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Political Event Risk Warning:

Pensions and Gilets Jaunes

Sometimes meanings and distinctions can be lost in translation so it is important to not only check the facts, but also the context. Nowhere is this more true than in the understanding by Americans about the French "gilet jaunes".  No, it is not about farmers.  Although farm tractors have been used for demonstrations (or "une manifestation" or "une manif").  The protests are first and foremost about being French. The Constitution of the First Republic enshrined this right as"the most sacred of rights and the most indispensable of duties."  La rue (the street) has become synonymous with popular protests in France. A synonym for "to protest march" is batte le pave (pound the pavement).

France is still gripped by the longest running  mass demonstrations by the "yellow vests" since WWII. The protest is against the government's plans for pension reform.  FYI, those yellow vests are required to be stored in every car so they are ubiquitous and common place in France — the perfect uniform for popular protestors against any plans to reform public pensions.

As a foreign observer of a protest, I was surprised by a sign: MAKE OUR RETRAITES (pensions) GREAT AGAIN.  Who says politics don't travel.

SRG Political Event Risk

Unfunded pension liabilities have risen to the forefront of investment grade credit analysis over the past five years. The Government Accounting Standards Board (GASB) has done a lot of work to reform the way states and local governments report  the size of the unfunded pension liability.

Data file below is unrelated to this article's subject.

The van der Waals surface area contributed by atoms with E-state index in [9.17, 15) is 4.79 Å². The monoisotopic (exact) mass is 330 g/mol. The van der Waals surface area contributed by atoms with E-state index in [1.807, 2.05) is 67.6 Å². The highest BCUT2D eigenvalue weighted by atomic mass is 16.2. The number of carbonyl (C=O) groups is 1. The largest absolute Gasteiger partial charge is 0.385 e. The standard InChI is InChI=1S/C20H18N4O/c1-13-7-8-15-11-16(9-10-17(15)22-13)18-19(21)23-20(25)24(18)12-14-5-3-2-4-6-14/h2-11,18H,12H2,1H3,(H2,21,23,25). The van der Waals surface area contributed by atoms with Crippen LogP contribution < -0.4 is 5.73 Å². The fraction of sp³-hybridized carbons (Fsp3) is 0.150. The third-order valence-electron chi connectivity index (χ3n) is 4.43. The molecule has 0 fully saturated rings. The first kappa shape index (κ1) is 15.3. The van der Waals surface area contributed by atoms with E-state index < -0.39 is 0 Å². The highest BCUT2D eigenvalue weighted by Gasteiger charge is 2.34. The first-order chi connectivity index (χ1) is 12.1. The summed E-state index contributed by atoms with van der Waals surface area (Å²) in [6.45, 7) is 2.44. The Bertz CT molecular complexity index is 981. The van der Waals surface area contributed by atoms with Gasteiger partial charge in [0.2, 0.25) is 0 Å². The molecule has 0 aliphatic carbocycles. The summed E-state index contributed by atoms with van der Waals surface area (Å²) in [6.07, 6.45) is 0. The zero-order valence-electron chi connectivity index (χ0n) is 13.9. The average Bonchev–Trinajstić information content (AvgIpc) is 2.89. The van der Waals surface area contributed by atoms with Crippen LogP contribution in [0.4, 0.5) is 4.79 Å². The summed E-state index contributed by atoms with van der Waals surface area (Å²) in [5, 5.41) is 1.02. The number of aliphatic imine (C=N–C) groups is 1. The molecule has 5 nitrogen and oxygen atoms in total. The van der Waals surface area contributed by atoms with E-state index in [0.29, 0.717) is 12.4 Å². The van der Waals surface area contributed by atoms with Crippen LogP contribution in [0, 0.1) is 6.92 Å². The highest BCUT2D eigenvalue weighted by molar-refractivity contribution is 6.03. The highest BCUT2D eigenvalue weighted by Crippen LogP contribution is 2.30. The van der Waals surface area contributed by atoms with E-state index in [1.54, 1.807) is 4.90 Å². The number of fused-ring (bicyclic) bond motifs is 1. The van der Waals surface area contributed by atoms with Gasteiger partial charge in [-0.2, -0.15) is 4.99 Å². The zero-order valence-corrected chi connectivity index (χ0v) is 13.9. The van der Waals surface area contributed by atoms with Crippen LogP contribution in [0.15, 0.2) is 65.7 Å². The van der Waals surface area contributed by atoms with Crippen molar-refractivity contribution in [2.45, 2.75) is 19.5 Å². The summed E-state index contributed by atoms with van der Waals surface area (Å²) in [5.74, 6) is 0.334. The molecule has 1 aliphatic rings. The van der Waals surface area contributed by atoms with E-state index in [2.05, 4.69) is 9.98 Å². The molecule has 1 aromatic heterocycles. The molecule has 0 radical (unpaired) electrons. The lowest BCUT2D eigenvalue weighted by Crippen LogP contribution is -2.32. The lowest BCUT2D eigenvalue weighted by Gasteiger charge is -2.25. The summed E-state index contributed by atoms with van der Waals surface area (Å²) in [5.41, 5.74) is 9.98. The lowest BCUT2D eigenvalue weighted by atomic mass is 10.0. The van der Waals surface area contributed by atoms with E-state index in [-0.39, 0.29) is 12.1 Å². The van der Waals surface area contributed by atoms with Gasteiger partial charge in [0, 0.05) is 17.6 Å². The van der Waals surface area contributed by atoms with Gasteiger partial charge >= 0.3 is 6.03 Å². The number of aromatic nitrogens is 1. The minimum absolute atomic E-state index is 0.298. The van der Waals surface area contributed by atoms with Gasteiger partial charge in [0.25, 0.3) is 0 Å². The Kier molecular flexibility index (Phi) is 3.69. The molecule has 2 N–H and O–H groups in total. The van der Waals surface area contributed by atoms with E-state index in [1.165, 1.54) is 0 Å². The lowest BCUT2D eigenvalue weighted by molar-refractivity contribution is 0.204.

NYC HDC Launches Housing Impact Bonds

The New York City Housing Development Corporation (HDC) announced the inaugural issuance of $375 million of Housing Impact Bonds, a new category of Sustainable Development Bonds. The 2020 Series Bonds will finance the preservation and rehabilitation of 2,625 NYCHA homes across 37 tenant-occupied public housing buildings and two non-residential community centers throughout Brooklyn.

Jefferies-led the $375mm taxable and tax-exempt NYC HDC Housing Impact deal which saw strong subscription levels.The taxable portion was bumped 2bps from preliminary pricing in various parts of the curve.

The New York City Housing Development Corporation (HDC) is the nation's largest municipal Housing Finance Agency and is charged with helping to finance the creation or preservation of affordable housing under Mayor Bill de Blasio's Housing New York plan. HDC also serves as a key financing partner in the rehabilitation of the City's public housing stock under the NYCHA Permanent Affordability Commitment Together (PACT) initiative. Since 2003, HDC has financed more than 184,000 housing units using over $24.2 billion in bonds and other debt obligations, and provided in excess of $3.095 billion in subsidy from corporate reserves and other available funds held by the corporation. HDC ranks among the nation's top issuers of mortgage revenue bonds for affordable multi-family housing on Thomson Reuter's annual list of multi-family bond issuers. In each of the last five consecutive years, HDC's annual bond issuance has surpassed $1.6 billion